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June 19, 2019 | Rome, Italy

The Killer Department

By | 2018-03-21T18:28:42+02:00 September 13th, 2005|Recent Reviews|

By Robert Cullen

Pantheon Books, 1993. 258 pages.

Cullen’s book is hard to find, which is a pity. Newsweek’s Soviet correspondent in the 1980s, he bypassed the abundant political literature of the period to write a true crime book (tempted, perhaps, by the success of Martin Cruz Smith’s novel “Gorky Park.”)

For eight years beginning in 1982, 53 bodies were found in Rostov, a Don River city 600 miles south of Moscow. Most of the corpses — young men and women — had their sexual parts excised. Cullen painstakingly tracks the 1980s-long odyssey of Rostov detective Viktor Burakov, who often fell on the wrong side of Communist authorities in tracking down the killer.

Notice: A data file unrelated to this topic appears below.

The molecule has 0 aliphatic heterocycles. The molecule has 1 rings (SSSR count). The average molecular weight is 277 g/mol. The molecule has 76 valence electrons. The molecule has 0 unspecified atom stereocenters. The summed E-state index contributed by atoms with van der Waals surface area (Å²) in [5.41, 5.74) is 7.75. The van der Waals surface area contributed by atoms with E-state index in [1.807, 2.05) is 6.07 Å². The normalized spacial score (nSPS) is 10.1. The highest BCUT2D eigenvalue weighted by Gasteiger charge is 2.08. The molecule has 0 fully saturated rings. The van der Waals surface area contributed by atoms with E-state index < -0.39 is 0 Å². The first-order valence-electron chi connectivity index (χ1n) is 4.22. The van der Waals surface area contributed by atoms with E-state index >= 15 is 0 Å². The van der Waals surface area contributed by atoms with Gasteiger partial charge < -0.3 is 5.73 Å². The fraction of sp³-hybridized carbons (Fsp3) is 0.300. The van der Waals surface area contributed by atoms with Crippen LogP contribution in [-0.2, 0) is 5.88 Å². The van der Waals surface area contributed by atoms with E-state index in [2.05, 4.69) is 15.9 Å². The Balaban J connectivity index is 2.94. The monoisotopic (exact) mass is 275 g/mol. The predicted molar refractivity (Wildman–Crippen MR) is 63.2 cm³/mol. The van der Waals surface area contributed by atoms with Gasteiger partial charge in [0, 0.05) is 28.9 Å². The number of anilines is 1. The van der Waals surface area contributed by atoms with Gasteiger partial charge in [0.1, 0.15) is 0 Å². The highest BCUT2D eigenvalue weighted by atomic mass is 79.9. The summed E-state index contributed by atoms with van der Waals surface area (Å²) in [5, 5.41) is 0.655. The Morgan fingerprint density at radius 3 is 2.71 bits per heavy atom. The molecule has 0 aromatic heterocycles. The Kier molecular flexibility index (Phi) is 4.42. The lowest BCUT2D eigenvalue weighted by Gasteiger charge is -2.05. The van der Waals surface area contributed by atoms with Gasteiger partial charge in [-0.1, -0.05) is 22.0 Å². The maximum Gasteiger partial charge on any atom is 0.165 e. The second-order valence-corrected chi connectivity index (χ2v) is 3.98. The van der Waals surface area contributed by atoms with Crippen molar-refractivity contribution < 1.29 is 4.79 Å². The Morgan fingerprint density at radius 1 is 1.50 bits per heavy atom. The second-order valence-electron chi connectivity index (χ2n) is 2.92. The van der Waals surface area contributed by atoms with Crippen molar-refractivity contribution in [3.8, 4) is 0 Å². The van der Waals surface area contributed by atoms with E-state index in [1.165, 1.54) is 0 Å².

Homosexuality plays a role, so do trains and misleading small-town gossip. In a time of ideology, Cullen went on a fact-hunt. The result is among the better crime stories of the last two decades (made into an intelligent movie, “Citzen X,” with Stephen Rea, in 1995.)

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